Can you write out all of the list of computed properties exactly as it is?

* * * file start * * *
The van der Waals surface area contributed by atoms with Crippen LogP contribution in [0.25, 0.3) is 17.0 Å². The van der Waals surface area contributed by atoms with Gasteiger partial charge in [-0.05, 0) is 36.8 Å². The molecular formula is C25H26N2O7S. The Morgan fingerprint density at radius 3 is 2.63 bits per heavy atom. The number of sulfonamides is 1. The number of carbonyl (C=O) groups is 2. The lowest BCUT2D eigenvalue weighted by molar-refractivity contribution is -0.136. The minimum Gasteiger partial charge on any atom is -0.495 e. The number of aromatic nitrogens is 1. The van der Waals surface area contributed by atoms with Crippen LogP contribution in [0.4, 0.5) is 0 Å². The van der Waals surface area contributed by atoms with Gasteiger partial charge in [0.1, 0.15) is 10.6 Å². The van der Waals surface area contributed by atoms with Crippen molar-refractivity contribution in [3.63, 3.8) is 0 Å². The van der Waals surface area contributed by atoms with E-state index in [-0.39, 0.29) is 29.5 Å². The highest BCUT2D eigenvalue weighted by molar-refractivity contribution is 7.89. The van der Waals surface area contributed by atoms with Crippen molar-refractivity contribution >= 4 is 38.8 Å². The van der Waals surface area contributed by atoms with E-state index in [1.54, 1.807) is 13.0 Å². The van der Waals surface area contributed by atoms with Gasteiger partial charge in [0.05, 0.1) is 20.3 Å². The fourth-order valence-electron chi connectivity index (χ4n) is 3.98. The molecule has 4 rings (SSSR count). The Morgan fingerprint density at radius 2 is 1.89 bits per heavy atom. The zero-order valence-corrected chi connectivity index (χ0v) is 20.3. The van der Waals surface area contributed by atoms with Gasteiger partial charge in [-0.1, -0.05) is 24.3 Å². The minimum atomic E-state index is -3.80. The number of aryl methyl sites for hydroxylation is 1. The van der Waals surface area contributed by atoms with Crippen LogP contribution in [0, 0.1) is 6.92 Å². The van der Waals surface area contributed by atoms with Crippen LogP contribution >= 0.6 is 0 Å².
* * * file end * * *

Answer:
The van der Waals surface area contributed by atoms with Crippen LogP contribution in [0.25, 0.3) is 17.0 Å². The van der Waals surface area contributed by atoms with Gasteiger partial charge in [-0.05, 0) is 36.8 Å². The molecular formula is C25H26N2O7S. The Morgan fingerprint density at radius 3 is 2.63 bits per heavy atom. The number of sulfonamides is 1. The number of carbonyl (C=O) groups is 2. The lowest BCUT2D eigenvalue weighted by molar-refractivity contribution is -0.136. The minimum Gasteiger partial charge on any atom is -0.495 e. The number of aromatic nitrogens is 1. The van der Waals surface area contributed by atoms with Crippen LogP contribution in [0.4, 0.5) is 0 Å². The van der Waals surface area contributed by atoms with Gasteiger partial charge in [0.1, 0.15) is 10.6 Å². The van der Waals surface area contributed by atoms with Crippen molar-refractivity contribution in [3.63, 3.8) is 0 Å². The van der Waals surface area contributed by atoms with E-state index in [-0.39, 0.29) is 29.5 Å². The highest BCUT2D eigenvalue weighted by molar-refractivity contribution is 7.89. The van der Waals surface area contributed by atoms with Crippen molar-refractivity contribution >= 4 is 38.8 Å². The van der Waals surface area contributed by atoms with E-state index in [1.54, 1.807) is 13.0 Å². The van der Waals surface area contributed by atoms with Gasteiger partial charge in [0.05, 0.1) is 20.3 Å². The fourth-order valence-electron chi connectivity index (χ4n) is 3.98. The molecule has 4 rings (SSSR count). The Morgan fingerprint density at radius 2 is 1.89 bits per heavy atom. The zero-order valence-corrected chi connectivity index (χ0v) is 20.3. The van der Waals surface area contributed by atoms with Gasteiger partial charge in [-0.1, -0.05) is 24.3 Å². The minimum atomic E-state index is -3.80. The number of aryl methyl sites for hydroxylation is 1. The van der Waals surface area contributed by atoms with Crippen LogP contribution in [0, 0.1) is 6.92 Å². The van der Waals surface area contributed by atoms with Crippen LogP contribution >= 0.6 is 0 Å².